Vickroy: High school chefs face off in first regional competition
BY DONNA VICKROY firstname.lastname@example.org Twitter: @dvickroy March 20, 2013 10:08PM
Students worked off this
vegetable minestrone recipe
for the soup competition:
4 C beef stock
2 C cabbage, chopped
1 (15 oz.) can diced tomatoes
1 medium potato, peeled and cubed
1 carrot, peeled and chopped
1 stalk celery, chopped
½ onion, chopped
2 T fresh parsley, chopped
1 t Italian seasoning
¼ t garlic salt
¼ t pepper
1 (15 oz.) can kidney beans, drained
1. Prepare all vegetables.
2. In a stockpot, combine stock, cabbage, undrained tomatoes, potatoes, carrots, celery, onion, parsley, Italian seasoning, garlic salt and pepper.
3. Bring soup to a boil; reduce heat. Cover and simmer about 20 minutes or until vegetables are tender.
4. Stir in beans. Heat through. Serve hot.
Updated: April 22, 2013 11:04AM
Team Argo added butter to the soup recipe.
Team Richards rolled its cookies in powdered sugar — twice.
Team Sandburg refused to reveal its special touches.
“It’s not a secret if we tell you,” senior Heather Udowitz said. “When we win, then we’ll tell you.”
Eight culinary teams competed Tuesday in the First Regional Culinary Competition for area high schools, sponsored by the Moraine Area Career System and hosted by Argo High School.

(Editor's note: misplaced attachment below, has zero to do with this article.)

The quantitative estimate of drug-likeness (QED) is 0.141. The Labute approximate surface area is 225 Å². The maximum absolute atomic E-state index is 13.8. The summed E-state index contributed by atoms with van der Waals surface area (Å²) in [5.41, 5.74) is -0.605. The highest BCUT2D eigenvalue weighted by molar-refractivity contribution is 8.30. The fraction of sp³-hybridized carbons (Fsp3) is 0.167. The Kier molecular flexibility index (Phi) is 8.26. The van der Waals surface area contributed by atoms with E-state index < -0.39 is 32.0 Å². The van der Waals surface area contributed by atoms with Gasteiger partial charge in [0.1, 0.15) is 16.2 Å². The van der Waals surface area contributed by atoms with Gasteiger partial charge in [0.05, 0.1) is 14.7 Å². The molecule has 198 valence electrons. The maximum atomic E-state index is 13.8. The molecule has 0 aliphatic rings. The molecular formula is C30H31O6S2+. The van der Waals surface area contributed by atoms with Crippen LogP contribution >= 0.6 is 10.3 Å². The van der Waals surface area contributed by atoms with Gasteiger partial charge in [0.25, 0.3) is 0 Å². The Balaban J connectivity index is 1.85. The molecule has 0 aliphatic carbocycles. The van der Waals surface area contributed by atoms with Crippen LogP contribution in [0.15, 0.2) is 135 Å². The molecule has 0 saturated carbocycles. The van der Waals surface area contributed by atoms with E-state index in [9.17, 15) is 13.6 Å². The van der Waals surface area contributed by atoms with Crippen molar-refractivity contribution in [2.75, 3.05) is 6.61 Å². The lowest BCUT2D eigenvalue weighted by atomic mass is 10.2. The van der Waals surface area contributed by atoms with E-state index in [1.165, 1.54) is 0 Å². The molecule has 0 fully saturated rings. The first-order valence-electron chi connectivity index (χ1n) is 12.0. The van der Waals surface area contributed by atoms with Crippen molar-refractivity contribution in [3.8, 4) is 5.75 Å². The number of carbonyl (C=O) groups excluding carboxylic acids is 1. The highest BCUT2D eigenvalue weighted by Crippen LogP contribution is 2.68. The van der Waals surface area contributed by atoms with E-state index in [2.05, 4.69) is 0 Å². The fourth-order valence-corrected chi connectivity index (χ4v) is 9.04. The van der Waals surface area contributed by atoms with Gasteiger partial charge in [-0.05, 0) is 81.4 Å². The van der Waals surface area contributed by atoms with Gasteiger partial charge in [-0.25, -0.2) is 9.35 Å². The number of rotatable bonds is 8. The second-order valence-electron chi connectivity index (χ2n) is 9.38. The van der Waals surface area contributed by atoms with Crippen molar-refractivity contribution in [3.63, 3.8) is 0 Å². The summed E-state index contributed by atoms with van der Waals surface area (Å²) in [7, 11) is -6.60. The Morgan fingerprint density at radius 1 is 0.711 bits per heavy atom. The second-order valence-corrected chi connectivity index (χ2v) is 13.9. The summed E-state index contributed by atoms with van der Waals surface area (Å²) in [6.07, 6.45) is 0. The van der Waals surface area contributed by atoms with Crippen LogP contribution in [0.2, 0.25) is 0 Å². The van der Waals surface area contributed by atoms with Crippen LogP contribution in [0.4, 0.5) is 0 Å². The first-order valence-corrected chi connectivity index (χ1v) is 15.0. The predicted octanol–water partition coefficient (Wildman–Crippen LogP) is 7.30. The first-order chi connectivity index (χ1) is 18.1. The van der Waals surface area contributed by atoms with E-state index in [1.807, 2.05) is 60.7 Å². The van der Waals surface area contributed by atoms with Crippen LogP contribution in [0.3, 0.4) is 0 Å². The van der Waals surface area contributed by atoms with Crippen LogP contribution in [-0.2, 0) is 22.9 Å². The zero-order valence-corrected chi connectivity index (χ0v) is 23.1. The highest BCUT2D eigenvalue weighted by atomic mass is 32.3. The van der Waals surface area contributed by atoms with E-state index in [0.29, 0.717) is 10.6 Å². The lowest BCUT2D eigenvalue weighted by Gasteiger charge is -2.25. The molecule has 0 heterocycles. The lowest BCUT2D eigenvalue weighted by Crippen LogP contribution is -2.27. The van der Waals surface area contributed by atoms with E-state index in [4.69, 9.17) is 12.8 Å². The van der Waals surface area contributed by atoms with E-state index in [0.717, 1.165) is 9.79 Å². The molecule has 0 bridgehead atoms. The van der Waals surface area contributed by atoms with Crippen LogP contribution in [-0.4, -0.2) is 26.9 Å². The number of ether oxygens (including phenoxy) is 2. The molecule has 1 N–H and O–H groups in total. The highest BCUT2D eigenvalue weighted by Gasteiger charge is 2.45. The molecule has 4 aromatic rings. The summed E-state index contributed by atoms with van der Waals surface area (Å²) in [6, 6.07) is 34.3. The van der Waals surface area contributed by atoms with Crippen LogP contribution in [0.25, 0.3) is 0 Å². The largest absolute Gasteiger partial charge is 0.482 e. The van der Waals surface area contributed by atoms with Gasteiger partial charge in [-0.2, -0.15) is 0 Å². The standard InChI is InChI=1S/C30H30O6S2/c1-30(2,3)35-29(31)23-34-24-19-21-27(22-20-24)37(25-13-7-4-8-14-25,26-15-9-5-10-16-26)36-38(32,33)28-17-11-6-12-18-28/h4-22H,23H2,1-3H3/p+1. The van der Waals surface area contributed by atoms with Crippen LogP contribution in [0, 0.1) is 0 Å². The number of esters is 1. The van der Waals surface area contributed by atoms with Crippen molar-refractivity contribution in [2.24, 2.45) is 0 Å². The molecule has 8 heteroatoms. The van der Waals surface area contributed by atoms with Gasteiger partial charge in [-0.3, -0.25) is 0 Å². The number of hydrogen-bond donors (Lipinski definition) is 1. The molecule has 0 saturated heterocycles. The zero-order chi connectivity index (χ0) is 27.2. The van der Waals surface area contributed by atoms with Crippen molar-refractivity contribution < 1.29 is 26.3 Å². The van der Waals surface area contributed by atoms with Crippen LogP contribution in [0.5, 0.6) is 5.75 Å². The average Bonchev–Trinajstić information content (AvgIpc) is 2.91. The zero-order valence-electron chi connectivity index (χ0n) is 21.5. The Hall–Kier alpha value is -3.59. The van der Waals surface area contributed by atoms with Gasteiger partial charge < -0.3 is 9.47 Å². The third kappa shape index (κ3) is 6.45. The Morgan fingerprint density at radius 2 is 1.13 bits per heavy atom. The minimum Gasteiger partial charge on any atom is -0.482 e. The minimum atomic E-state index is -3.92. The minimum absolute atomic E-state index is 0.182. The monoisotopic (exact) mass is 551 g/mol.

Working in groups of three, the students prepared vegetable minestrone soup, Caesar salad, chicken Parmesan with pasta and Italian sugar cookies for dessert.
They had two hours to chop, sauté, mix, boil and bake four servings of each dish. They worked from identical recipes but were free to mix things up to their liking. One team, for example, created a Parmesan cheese bowl on which to place its Caesar salad.
In the end, Team Richards was named overall winner.
Richards sophomore Doaa Shehadeh revealed that she took the rind of the Parmesan cheese left over from the salad and put it in the soup to give it a flavor boost.
Her teammate Rachel Johnsen, a junior, said the girls also went beyond the recipe seasoning suggestion of salt and pepper for the chicken and sprinkled in some Italian spices.
When it came to the cookies, senior Jasmine Ortega not only rolled the pastry bites twice in sugar, she added additional pecans to the dough.
Beyond their special touches, Jasmine said, “I think we won because we worked really well together and helped each other out.”
When one girl forgot to put the pasta on to cook, another reminded her to do so.
Having each other’s backs, they agreed, was something their teacher Rob Staudacher taught them.
“He taught us really well,” Rachel said. “We practiced a lot.”
Staudacher returned the compliments.
“It’s all them, they’re great kids,” he said. “They’re hardworking and they devoted a lot of time to practice.”
The event kicked off in the newly remodeled culinary kitchens at the Summit high school at 10 a.m. sharp. Each team had its own work station that included a stove, sink and counter area. They all had access to tables filled with ingredients, which ranged from canned tomatoes and packaged beef broth to fresh onions, carrots, garlic and celery.